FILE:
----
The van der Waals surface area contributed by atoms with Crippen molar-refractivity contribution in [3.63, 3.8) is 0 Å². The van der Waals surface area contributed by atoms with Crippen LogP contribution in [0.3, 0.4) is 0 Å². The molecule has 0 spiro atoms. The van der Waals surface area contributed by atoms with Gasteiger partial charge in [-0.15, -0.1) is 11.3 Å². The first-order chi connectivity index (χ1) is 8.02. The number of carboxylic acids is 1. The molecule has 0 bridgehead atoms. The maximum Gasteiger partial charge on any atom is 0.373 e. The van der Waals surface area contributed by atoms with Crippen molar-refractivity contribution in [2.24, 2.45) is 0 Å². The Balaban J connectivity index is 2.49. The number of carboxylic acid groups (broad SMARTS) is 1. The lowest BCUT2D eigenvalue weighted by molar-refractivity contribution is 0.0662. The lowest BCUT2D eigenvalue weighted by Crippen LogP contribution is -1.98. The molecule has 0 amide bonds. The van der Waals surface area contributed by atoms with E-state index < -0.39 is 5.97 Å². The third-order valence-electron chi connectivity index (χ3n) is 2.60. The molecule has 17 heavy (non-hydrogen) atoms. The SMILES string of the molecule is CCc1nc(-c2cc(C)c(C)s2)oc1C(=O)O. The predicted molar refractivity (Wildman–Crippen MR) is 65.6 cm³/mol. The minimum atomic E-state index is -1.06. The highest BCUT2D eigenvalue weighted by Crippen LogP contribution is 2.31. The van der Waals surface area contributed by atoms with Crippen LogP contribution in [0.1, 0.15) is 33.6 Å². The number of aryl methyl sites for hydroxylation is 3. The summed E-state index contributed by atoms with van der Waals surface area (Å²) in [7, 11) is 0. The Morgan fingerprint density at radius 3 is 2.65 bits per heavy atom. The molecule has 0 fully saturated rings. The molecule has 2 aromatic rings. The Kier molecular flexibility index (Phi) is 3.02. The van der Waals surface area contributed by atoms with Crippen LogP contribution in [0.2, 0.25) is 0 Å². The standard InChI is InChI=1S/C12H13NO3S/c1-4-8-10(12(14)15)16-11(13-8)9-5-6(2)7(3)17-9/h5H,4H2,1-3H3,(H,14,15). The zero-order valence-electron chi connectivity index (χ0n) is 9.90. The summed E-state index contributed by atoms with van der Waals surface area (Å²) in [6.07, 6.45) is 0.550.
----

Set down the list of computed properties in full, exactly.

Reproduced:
The van der Waals surface area contributed by atoms with Crippen molar-refractivity contribution in [3.63, 3.8) is 0 Å². The van der Waals surface area contributed by atoms with Crippen LogP contribution in [0.3, 0.4) is 0 Å². The molecule has 0 spiro atoms. The van der Waals surface area contributed by atoms with Gasteiger partial charge in [-0.15, -0.1) is 11.3 Å². The first-order chi connectivity index (χ1) is 8.02. The number of carboxylic acids is 1. The molecule has 0 bridgehead atoms. The maximum Gasteiger partial charge on any atom is 0.373 e. The van der Waals surface area contributed by atoms with Crippen molar-refractivity contribution in [2.24, 2.45) is 0 Å². The Balaban J connectivity index is 2.49. The number of carboxylic acid groups (broad SMARTS) is 1. The lowest BCUT2D eigenvalue weighted by molar-refractivity contribution is 0.0662. The lowest BCUT2D eigenvalue weighted by Crippen LogP contribution is -1.98. The molecule has 0 amide bonds. The van der Waals surface area contributed by atoms with E-state index < -0.39 is 5.97 Å². The third-order valence-electron chi connectivity index (χ3n) is 2.60. The molecule has 17 heavy (non-hydrogen) atoms. The SMILES string of the molecule is CCc1nc(-c2cc(C)c(C)s2)oc1C(=O)O. The predicted molar refractivity (Wildman–Crippen MR) is 65.6 cm³/mol. The minimum atomic E-state index is -1.06. The highest BCUT2D eigenvalue weighted by Crippen LogP contribution is 2.31. The van der Waals surface area contributed by atoms with Crippen LogP contribution in [0.1, 0.15) is 33.6 Å². The number of aryl methyl sites for hydroxylation is 3. The summed E-state index contributed by atoms with van der Waals surface area (Å²) in [7, 11) is 0. The Morgan fingerprint density at radius 3 is 2.65 bits per heavy atom. The molecule has 0 fully saturated rings. The molecule has 2 aromatic rings. The Kier molecular flexibility index (Phi) is 3.02. The van der Waals surface area contributed by atoms with Crippen LogP contribution in [0.2, 0.25) is 0 Å². The standard InChI is InChI=1S/C12H13NO3S/c1-4-8-10(12(14)15)16-11(13-8)9-5-6(2)7(3)17-9/h5H,4H2,1-3H3,(H,14,15). The zero-order valence-electron chi connectivity index (χ0n) is 9.90. The summed E-state index contributed by atoms with van der Waals surface area (Å²) in [6.07, 6.45) is 0.550.